The Long Game: Why Entrepreneurs Need to Commit to a 10 Year Plan

Taking a startup from an idea on a napkin to a successful business takes perseverance and often a decade of full commitment. No surprise. But, that absolute unwillingness to quit is much more than just a required ingredient in a complex success equation.

Simply making that deep, ten-year commitment to your life’s mission will create almost immediate effects. You’ll transform into a magnet, drawing in money, talent, and business partnerships. You’ll vault yourself ahead of an early field. Of course, you must also follow through, and that does take grit.

Elon Musk said building a company is like “staring into the abyss and eating glass.” I wholeheartedly agree, but consider this — you don’t need any special god-given skill to eat glass, you just have to be willing to do it.


As a truly committed founder, you become a magnet for talent vs. those “others” who in contrast seem to be dabbling. That passion and determination can energize a company, shape the culture (or DNA) of the company, and help recruit key co-founders, employees, or investors. More than anything else, it is simply FUN to be on a shared mission with a committed founder.

When I was very much in the ideation stage of Applied Semantics, I spent time on the phone brainstorming ideas, dreams and aspirations with close friends and a few relatives. One of those long phone calls was with a cousin, Ari Barkan, an engineer who grew up and lived on the East Coast (one of the first employees at Network Solutions which basically ran the internet). Only a few weeks later he calls me and says, “Hey Cuz, that’s it, I’m moving West.” “Why?”, I asked. “I’m dropping everything here to help you on your journey,” he responded. No discussions of specific roles or responsibilities. He was in, whatever it was going to take.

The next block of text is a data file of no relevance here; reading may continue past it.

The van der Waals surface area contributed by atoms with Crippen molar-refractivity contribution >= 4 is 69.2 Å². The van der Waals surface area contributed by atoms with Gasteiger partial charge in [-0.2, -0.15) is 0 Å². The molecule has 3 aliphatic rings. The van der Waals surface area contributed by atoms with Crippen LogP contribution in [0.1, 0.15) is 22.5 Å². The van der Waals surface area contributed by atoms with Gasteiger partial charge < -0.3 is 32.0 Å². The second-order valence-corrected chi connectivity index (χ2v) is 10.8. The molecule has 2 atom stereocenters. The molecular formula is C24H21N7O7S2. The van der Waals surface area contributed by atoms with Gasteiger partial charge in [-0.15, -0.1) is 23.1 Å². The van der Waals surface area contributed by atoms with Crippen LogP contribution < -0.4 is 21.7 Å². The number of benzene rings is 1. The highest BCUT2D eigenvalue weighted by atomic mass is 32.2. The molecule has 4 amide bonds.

I always thought this was luck that terrific people joined me on the journey, but looking back, maybe it wasn’t total luck. I was as passionate and committed as a person can be to a mission; he sensed that and wanted to join the journey.


A very common reason for company “failure” is that the founder just decides to do something else. So, there is a reason that I put “failure” in quotes! As an investor (I’m a partner at TenOneTen Ventures), one key thing I look for is evidence that this company reflects the founder’s underlying personal mission and passion rather than just a way to collect a paycheck for a period of time. I need to know that the founder is committed to fulfilling the mission regardless of obstacles that will inevitably present themselves.